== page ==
The "what" has to do with the unexpected way the music goes about it. They rock or march but in an unusually primal, almost minimal way. Primal in that there are elemental intervallic drones that can combine with advanced harmonic droning chords or just trance out with rock drums beating underneath.
Megafaun is Phillip Cook (here on banjo, modified electric guitar and "moog lap steel"), Bradley Cook (electric bass, acoustic guitar and mandolin) and Joseph Westerlund (drums, percussion and electric guitar). Take that and add the "excited" string bass of Mr. Dreyblatt (I take excited to mean played by means of a motorized friction or other than with the hands in general?).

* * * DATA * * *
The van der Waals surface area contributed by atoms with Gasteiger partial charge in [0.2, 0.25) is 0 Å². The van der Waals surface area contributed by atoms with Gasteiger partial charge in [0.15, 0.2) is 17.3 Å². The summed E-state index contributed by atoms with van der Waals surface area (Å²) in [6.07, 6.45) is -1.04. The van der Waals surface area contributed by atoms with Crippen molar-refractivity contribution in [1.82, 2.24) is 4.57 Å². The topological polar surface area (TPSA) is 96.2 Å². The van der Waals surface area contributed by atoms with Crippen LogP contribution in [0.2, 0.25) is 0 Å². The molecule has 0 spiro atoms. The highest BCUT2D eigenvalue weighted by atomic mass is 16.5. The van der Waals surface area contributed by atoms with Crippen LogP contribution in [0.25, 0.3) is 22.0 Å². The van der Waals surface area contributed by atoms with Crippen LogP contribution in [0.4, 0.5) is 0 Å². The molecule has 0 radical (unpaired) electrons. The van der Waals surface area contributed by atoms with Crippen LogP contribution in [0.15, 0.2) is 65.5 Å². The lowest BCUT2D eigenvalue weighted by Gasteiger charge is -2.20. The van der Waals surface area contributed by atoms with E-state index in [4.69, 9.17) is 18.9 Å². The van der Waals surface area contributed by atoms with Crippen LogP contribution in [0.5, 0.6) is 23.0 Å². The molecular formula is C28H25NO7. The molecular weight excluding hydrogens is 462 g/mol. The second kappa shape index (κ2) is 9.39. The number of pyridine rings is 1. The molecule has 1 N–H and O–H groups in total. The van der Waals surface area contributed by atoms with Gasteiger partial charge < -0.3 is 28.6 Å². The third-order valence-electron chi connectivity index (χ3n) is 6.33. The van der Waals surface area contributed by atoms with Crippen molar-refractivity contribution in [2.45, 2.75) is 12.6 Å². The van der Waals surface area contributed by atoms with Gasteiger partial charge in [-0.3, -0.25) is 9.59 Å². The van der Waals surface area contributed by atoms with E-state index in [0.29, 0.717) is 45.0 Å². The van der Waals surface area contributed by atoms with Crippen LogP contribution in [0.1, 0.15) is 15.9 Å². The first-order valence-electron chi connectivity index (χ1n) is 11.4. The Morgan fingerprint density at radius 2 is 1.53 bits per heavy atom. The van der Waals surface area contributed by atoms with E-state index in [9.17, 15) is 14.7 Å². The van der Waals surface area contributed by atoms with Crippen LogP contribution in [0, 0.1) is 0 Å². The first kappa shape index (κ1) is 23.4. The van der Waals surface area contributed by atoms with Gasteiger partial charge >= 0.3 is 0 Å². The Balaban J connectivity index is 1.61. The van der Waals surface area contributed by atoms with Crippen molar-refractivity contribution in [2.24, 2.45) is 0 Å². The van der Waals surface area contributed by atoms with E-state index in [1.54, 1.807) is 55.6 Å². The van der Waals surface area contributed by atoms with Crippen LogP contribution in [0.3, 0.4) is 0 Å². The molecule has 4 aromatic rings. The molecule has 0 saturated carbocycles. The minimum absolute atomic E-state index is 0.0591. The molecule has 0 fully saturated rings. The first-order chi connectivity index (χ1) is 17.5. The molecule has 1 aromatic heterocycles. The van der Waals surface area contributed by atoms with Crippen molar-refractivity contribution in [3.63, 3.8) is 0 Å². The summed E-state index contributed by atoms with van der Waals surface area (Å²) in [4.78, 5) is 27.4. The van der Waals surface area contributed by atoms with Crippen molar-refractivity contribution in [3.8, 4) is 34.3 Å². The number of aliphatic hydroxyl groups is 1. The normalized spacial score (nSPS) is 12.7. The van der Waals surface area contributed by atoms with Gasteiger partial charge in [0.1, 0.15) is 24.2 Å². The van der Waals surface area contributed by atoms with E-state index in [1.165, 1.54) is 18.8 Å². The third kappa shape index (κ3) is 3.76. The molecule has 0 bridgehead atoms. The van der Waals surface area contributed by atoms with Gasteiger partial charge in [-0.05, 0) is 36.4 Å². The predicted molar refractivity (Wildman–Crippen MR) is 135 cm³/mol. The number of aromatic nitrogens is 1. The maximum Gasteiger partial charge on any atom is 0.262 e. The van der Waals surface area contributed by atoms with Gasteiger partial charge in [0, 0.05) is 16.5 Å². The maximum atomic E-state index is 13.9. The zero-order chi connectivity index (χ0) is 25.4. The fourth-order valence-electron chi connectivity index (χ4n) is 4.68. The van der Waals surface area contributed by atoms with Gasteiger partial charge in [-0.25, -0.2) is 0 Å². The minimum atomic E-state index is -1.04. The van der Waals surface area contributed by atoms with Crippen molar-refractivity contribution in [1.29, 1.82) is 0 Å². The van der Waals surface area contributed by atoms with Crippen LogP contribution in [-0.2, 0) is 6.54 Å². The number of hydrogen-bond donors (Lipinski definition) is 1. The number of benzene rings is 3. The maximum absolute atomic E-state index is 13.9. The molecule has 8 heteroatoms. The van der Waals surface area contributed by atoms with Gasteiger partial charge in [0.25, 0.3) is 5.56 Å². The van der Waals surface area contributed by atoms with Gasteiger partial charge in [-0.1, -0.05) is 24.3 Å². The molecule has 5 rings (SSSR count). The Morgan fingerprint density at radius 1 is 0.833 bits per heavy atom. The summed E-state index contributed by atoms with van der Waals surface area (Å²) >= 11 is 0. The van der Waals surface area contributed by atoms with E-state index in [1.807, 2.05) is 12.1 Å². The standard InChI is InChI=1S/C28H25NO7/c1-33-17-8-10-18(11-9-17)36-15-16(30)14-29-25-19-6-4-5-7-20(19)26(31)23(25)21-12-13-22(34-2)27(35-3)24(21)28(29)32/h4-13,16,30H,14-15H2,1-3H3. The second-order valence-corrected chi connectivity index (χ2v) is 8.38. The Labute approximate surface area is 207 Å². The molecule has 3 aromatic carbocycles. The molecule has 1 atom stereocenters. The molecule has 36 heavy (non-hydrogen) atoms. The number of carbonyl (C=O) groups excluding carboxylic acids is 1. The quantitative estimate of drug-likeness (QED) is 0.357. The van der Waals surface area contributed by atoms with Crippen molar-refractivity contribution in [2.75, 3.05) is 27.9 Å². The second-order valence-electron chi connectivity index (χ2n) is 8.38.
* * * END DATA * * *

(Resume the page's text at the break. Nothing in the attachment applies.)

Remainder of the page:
When you get to the third piece, it's multi-layered sustains without beat, cosmically irradiating like an elaborate cartoon sun. They get such interesting sounds and there is enough change within the unified structure that it is mind-bending and acoustically interesting without straying too far on either side of the both/and.
The final cut gets back into a march beat and another series of trance-beated drone repeaters.
I cannot say this sounds like anything else, except if we were on another planet and were treated to a performance of the folk-rock the "natives" had independently created? The fact that it's different is one thing. The fact that it locks together and does it all very properly indeed is another thing.
It's a weirdo winner--from all hands! Seriously.